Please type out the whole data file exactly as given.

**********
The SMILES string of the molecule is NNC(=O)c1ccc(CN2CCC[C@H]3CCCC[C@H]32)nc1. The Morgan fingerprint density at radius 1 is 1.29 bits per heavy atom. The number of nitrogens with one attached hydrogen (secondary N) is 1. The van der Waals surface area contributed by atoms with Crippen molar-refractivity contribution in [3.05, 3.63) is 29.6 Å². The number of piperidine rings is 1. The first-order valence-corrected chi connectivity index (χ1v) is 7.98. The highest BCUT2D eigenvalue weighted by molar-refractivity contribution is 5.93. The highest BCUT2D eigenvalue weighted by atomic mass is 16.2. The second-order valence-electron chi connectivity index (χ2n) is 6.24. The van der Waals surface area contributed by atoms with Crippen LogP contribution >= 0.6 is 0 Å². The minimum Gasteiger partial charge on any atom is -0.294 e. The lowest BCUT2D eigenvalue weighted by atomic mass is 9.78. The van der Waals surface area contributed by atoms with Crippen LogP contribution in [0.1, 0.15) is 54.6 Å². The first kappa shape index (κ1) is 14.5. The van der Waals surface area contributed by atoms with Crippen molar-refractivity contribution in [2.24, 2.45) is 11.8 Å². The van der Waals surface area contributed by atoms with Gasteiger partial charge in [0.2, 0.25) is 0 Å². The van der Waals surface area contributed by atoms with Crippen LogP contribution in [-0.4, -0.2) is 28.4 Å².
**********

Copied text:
The SMILES string of the molecule is NNC(=O)c1ccc(CN2CCC[C@H]3CCCC[C@H]32)nc1. The Morgan fingerprint density at radius 1 is 1.29 bits per heavy atom. The number of nitrogens with one attached hydrogen (secondary N) is 1. The van der Waals surface area contributed by atoms with Crippen molar-refractivity contribution in [3.05, 3.63) is 29.6 Å². The number of piperidine rings is 1. The first-order valence-corrected chi connectivity index (χ1v) is 7.98. The highest BCUT2D eigenvalue weighted by molar-refractivity contribution is 5.93. The highest BCUT2D eigenvalue weighted by atomic mass is 16.2. The second-order valence-electron chi connectivity index (χ2n) is 6.24. The van der Waals surface area contributed by atoms with Crippen LogP contribution >= 0.6 is 0 Å². The minimum Gasteiger partial charge on any atom is -0.294 e. The lowest BCUT2D eigenvalue weighted by atomic mass is 9.78. The van der Waals surface area contributed by atoms with Crippen LogP contribution in [0.1, 0.15) is 54.6 Å². The first kappa shape index (κ1) is 14.5. The van der Waals surface area contributed by atoms with Crippen molar-refractivity contribution in [2.24, 2.45) is 11.8 Å². The van der Waals surface area contributed by atoms with Gasteiger partial charge in [0.2, 0.25) is 0 Å². The van der Waals surface area contributed by atoms with Crippen LogP contribution in [-0.4, -0.2) is 28.4 Å².